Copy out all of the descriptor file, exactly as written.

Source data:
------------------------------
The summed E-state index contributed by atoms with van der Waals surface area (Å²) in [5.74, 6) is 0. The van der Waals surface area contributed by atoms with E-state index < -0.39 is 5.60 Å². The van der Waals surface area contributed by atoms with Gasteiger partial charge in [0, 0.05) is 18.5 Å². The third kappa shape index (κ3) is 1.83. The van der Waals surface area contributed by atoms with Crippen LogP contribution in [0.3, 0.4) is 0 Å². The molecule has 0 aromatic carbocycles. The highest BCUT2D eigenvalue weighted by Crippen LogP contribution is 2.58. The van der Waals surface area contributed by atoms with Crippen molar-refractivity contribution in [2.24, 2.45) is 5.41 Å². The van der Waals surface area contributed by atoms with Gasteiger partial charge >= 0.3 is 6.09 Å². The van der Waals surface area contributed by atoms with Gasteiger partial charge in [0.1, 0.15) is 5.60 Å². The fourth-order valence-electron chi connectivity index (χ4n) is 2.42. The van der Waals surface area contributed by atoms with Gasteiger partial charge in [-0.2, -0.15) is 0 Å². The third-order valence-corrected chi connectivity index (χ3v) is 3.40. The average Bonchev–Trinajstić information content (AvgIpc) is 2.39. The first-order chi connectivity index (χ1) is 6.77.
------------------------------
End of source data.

The summed E-state index contributed by atoms with van der Waals surface area (Å²) in [5.74, 6) is 0. The van der Waals surface area contributed by atoms with E-state index < -0.39 is 5.60 Å². The van der Waals surface area contributed by atoms with Gasteiger partial charge in [0, 0.05) is 18.5 Å². The third kappa shape index (κ3) is 1.83. The van der Waals surface area contributed by atoms with Crippen LogP contribution in [0.3, 0.4) is 0 Å². The molecule has 0 aromatic carbocycles. The highest BCUT2D eigenvalue weighted by Crippen LogP contribution is 2.58. The van der Waals surface area contributed by atoms with Crippen molar-refractivity contribution in [2.24, 2.45) is 5.41 Å². The van der Waals surface area contributed by atoms with Gasteiger partial charge >= 0.3 is 6.09 Å². The van der Waals surface area contributed by atoms with Gasteiger partial charge in [0.1, 0.15) is 5.60 Å². The fourth-order valence-electron chi connectivity index (χ4n) is 2.42. The van der Waals surface area contributed by atoms with Gasteiger partial charge in [-0.2, -0.15) is 0 Å². The third-order valence-corrected chi connectivity index (χ3v) is 3.40. The average Bonchev–Trinajstić information content (AvgIpc) is 2.39. The first-order chi connectivity index (χ1) is 6.77.